Can $1 change somebody’s life?
May 16, 2018

Hav­ing par­tic­i­pated in sev­eral mis­sions in Hon­duras, Haiti and Guatemala, I tried to take men­tal notes of good and bad prac­tices in or­der to make my own jour­ney of build­ing a char­ity pro­ject as ef­fi­cient as pos­si­ble.

While be­ing there, I loved lots of things: dis­eases and pa­tients. I hated a lot more: lack of med­i­cine and ban­dage ma­te­ri­als, faulty equip­ment and to­tal ab­sence of sched­ul­ing and busi­ness process man­age­ment.

Haiti shocked me with the fact a pa­tient could die if he/​​she or his/​​her fam­ily did­n’t pay first. This was one of the rea­sons why I left the monastery where the mis­sion took place. The sit­u­a­tion was hard to look at, but I could­n’t do any­thing.


In Guatemala, pa­tients were charged for ap­point­ments, but there was a huge med­i­cine de­fi­ciency: we sur­vived by pur­chas­ing the cheap­est drugs, begged the Health De­part­ment for help, cut the course of treat­ment by half. My ID doc­tor’s heart was torn apart by this fact, but there was no other op­tion.

I work at the Health&Help clinic now, help­ing peo­ple in low re­sources set­tings. The fa­cil­ity op­er­ates free of charge. It just the way it is.

We work our asses off to raise do­na­tions, money, pro­vide the clinic with dif­fer­ent kinds of med­ica­tions and do every­thing in our power to avoid sit­u­a­tions when there is noth­ing to treat our pa­tients with.


All Health&Help pa­tients are en­cour­aged to make an af­ford­able vol­un­tary do­na­tion in the sum of $1 (for chil­dren), $2 (for adults) or $3 (for long-course treat­ment pa­tients). I can’t help but stress the ‘vol­un­tary’ part: no one should leave the clinic with­out a proper treat­ment course pre­scribed as well as tests and screen­ings com­pleted - no mat­ter their fi­nan­cial sta­tus.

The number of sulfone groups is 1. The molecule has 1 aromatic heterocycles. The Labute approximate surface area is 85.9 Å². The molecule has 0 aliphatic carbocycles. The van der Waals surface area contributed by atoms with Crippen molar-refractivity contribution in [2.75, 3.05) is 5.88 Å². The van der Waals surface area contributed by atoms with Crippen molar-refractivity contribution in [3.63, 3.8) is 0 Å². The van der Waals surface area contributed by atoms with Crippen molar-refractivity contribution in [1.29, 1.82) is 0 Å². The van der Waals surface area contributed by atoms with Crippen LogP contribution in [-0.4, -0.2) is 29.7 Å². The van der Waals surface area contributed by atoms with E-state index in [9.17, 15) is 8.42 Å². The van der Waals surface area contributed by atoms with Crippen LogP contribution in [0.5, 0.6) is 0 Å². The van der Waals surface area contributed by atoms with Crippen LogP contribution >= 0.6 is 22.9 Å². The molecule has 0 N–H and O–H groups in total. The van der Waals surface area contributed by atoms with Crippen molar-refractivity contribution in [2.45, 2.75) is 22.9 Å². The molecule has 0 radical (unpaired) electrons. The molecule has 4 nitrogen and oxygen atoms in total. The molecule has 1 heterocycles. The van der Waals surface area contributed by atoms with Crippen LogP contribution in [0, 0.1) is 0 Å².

The do­na­tions they make are an im­por­tant part of their treat­ment course. No kid­ding. A free-of-charge med­ica­tion is con­sid­ered of a bad qual­ity in Guatemala, like in most of the third-world coun­tries. At the same time, $1 will not af­fect a fam­i­ly’s monthly bud­get that bad.


An­other pur­pose of this do­na­tion is min­i­miz­ing the num­ber of pa­tients who come to the clinic to chat. Nat­u­rally, many lo­cals are amused by for­eign doc­tors, com­ing to have a small talk, ask for a vi­t­a­min, or take their blood pres­sure... There are days when we don’t have time to pee be­cause our wait­ing room is over­flown with pa­tients who re­ally need med­ical at­ten­tion, so do­na­tions help keep bored ones out of the clinic, giv­ing us a chance to of­fer proper care to those in need.

As doc­tors, we should al­ways pay at­ten­tion to pa­tients who re­quire more than med­ical as­sis­tance: shoe­less, poorly dressed, mal­nour­ished or out of school chil­dren. There’s a sim­ple so­lu­tion: giv­ing them free clean clothes, ap­pro­pri­ate for their age, talk­ing to the fam­ily and ask­ing why the child is­n’t at­tend­ing school, of­fer­ing dif­fer­ent pro­gram op­tions: ‘Child hunger” – to the child, ‘Planned Par­ent­hood’ – to the mother - could change a lot in their lives.


**We should al­ways re­mem­ber that doc­tor’s mis­sion is­n’t giv­ing out med­ica­tion; eas­ing suf­fer­ing, both phys­i­cal and emo­tional, is one of the main aims of a med­ical pro­fes­sion­al’s ca­reer. **

By Vik­to­ria Va­likova